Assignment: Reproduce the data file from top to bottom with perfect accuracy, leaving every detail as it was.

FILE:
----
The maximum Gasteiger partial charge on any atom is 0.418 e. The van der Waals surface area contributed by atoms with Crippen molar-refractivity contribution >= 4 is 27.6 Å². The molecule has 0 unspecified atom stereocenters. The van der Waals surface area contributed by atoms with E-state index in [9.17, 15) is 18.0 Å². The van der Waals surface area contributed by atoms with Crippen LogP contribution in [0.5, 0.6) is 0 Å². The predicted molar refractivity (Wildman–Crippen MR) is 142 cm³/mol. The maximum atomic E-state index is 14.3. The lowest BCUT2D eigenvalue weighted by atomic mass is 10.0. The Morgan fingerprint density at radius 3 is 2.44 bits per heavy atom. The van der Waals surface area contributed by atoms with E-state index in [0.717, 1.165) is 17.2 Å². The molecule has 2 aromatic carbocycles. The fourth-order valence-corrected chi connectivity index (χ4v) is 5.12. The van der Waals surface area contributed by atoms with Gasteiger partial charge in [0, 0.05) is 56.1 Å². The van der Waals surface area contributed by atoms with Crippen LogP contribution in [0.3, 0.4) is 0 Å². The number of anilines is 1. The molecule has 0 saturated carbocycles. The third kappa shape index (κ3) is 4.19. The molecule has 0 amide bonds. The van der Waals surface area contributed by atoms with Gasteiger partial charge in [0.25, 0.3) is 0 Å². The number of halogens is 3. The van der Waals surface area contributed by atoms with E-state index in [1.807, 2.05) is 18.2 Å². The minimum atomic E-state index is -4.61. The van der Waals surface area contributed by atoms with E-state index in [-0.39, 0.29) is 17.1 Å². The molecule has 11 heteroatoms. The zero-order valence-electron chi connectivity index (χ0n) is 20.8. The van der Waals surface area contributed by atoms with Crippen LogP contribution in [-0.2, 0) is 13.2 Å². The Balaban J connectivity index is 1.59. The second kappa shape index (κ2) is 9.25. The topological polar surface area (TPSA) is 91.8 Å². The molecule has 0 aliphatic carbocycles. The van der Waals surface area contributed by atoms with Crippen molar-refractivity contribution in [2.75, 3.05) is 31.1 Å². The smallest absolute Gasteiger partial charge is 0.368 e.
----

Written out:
The maximum Gasteiger partial charge on any atom is 0.418 e. The van der Waals surface area contributed by atoms with Crippen molar-refractivity contribution >= 4 is 27.6 Å². The molecule has 0 unspecified atom stereocenters. The van der Waals surface area contributed by atoms with E-state index in [9.17, 15) is 18.0 Å². The van der Waals surface area contributed by atoms with Crippen LogP contribution in [0.5, 0.6) is 0 Å². The predicted molar refractivity (Wildman–Crippen MR) is 142 cm³/mol. The maximum atomic E-state index is 14.3. The lowest BCUT2D eigenvalue weighted by atomic mass is 10.0. The Morgan fingerprint density at radius 3 is 2.44 bits per heavy atom. The van der Waals surface area contributed by atoms with E-state index in [0.717, 1.165) is 17.2 Å². The molecule has 2 aromatic carbocycles. The fourth-order valence-corrected chi connectivity index (χ4v) is 5.12. The van der Waals surface area contributed by atoms with Gasteiger partial charge in [0, 0.05) is 56.1 Å². The van der Waals surface area contributed by atoms with Crippen LogP contribution in [0.3, 0.4) is 0 Å². The number of anilines is 1. The molecule has 0 saturated carbocycles. The third kappa shape index (κ3) is 4.19. The molecule has 0 amide bonds. The van der Waals surface area contributed by atoms with Gasteiger partial charge in [0.25, 0.3) is 0 Å². The number of halogens is 3. The van der Waals surface area contributed by atoms with E-state index in [1.807, 2.05) is 18.2 Å². The minimum atomic E-state index is -4.61. The van der Waals surface area contributed by atoms with E-state index in [-0.39, 0.29) is 17.1 Å². The molecule has 11 heteroatoms. The zero-order valence-electron chi connectivity index (χ0n) is 20.8. The van der Waals surface area contributed by atoms with Crippen LogP contribution in [-0.2, 0) is 13.2 Å². The Balaban J connectivity index is 1.59. The second kappa shape index (κ2) is 9.25. The topological polar surface area (TPSA) is 91.8 Å². The molecule has 0 aliphatic carbocycles. The van der Waals surface area contributed by atoms with Crippen molar-refractivity contribution in [2.75, 3.05) is 31.1 Å². The smallest absolute Gasteiger partial charge is 0.368 e.